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That Thea Gilmore’s latest album is as ethereal as it is thought-provoking, as bewitching as it is bold, will come as no surprise to her army of admirers. Since releasing her debut as a teenager nearly 20 years ago, the Oxfordshire-raised, Cheshire-based singer and songwriter has gained global acclaim for making music not only of extraordinary beauty, but of rare honesty and insight.
What will surprise fans is how The Counterweight sounds. Fifteen albums in, Thea has all but abandoned her trusty acoustic guitar in favour of an iPad and a piano. The change forced her out of her comfort zone in to exploring new methods of composing as well as new ways of recording.
The iPad she had used only sparingly before. The piano, she claims, she can’t play.
While, sonically, The Counterweight marks a fresh start, its outward-looking themes – the shifting political landscape, our absorption in technology, America’s gun culture and the search for hope in times of trouble included. On the day Johnny Gets A Gun was recorded, the MP Jo Cox was shot. The Counterweight’s stately, spine-tingling closer The War includes several direct references to the late Labour MP in a call-to-arms for change.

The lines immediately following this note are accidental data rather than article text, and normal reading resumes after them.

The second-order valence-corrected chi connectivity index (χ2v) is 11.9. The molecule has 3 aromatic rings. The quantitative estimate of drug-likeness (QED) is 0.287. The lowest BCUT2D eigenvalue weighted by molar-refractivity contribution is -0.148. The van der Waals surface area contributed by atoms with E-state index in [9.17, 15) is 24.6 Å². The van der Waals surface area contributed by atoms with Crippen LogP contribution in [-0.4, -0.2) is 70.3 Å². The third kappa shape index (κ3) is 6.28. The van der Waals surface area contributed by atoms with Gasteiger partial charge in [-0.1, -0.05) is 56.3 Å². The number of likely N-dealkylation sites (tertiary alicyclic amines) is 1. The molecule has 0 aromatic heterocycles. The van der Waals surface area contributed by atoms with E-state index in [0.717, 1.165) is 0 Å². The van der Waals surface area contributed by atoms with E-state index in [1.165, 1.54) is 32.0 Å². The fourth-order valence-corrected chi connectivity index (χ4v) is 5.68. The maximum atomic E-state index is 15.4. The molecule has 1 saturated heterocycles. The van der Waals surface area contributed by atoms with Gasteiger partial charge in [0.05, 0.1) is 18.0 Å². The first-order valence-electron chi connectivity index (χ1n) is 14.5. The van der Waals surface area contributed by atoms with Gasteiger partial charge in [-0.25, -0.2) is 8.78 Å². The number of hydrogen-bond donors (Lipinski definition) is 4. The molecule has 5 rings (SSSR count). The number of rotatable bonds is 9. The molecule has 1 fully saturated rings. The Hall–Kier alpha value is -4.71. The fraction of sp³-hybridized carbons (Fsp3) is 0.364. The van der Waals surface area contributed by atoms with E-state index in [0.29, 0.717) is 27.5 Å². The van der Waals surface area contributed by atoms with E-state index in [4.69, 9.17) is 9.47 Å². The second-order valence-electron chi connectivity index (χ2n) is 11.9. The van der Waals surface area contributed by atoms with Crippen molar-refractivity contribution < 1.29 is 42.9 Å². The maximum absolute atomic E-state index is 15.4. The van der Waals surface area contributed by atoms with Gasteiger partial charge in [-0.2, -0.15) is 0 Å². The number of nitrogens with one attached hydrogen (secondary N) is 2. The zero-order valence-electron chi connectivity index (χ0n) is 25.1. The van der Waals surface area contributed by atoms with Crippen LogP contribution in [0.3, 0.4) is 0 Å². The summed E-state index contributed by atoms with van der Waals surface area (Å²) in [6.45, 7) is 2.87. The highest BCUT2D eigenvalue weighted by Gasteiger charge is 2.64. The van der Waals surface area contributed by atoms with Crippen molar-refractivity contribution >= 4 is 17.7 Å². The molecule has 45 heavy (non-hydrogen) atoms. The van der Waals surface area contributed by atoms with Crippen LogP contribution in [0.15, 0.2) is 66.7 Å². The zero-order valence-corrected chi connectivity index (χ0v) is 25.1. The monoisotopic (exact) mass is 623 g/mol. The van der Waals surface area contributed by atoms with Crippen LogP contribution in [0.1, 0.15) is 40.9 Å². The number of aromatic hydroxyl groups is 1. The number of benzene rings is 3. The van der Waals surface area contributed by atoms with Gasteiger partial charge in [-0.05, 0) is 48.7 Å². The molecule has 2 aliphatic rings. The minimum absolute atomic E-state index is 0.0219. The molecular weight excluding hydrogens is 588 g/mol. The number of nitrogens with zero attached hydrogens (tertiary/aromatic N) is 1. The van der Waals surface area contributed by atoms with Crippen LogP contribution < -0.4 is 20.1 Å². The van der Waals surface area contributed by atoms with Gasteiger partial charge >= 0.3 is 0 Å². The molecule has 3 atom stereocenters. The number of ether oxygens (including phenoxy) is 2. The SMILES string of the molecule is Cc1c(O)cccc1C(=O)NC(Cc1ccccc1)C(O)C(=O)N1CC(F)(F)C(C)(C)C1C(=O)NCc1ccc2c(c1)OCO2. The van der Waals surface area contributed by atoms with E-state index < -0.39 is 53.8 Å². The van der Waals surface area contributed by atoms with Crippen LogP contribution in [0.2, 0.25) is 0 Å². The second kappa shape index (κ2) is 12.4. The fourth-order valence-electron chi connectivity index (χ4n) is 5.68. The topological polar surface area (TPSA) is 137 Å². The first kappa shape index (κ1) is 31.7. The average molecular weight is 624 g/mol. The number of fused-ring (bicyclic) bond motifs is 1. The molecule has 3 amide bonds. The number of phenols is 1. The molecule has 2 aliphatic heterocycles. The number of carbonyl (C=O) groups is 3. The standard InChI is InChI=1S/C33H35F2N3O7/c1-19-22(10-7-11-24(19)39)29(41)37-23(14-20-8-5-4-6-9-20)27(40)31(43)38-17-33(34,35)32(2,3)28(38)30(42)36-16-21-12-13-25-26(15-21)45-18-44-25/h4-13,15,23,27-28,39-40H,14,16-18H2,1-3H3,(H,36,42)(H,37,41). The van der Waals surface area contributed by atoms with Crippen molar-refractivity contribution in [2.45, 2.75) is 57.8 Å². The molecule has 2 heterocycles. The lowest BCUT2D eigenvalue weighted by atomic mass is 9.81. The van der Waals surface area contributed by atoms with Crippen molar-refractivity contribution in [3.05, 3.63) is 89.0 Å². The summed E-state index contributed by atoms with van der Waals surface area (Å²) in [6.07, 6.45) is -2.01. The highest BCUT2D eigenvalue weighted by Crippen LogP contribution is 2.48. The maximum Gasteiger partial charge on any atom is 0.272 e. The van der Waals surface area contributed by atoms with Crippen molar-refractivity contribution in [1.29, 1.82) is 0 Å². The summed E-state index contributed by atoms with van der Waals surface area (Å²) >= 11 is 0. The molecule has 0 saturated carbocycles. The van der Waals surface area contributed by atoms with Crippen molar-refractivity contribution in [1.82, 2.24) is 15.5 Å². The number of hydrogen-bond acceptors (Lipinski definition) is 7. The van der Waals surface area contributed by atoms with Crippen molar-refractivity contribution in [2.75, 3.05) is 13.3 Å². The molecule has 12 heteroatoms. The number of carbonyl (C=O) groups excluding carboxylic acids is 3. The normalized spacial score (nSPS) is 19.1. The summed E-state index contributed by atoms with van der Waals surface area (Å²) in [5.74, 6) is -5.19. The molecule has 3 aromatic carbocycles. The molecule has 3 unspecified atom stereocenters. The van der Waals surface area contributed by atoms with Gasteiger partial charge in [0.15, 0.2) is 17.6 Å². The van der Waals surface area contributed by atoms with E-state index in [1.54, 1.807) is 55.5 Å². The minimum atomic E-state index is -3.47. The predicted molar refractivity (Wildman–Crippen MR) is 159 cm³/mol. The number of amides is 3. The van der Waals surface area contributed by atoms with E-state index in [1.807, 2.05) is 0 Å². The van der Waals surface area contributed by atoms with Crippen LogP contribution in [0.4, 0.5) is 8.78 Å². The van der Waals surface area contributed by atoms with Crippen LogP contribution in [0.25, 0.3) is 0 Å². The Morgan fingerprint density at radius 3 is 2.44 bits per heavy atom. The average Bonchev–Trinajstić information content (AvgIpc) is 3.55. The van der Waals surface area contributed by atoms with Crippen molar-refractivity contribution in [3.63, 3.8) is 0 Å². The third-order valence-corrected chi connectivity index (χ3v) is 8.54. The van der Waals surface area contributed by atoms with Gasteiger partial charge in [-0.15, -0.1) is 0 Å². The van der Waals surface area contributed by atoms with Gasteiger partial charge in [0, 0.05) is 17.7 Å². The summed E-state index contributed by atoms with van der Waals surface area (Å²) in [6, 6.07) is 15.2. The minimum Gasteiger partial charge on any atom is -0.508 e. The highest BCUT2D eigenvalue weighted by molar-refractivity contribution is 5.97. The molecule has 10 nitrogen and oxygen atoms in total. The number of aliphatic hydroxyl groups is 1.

Despite its hefty themes, The Counterweight is as catchy as it is current, delving in to disco and pure pop and boasting glorious strings, intriguing samples, shimmering soundscapes and pretty piano. Where it might have been mournful, it’s often airy and optimistic. Where it does delve in to darkness, it also glimpses light.
For Thea, music still has the power to incite change.
Some of the biggest names in music visit the banks of the Tyne this May and June while we also have innovative talks and performances as part of Thinking Digital Arts 2017 & Hexham Gathering returns.
Sage Gateshead welcomes some of the finest indie and alternative rock bands from across the world.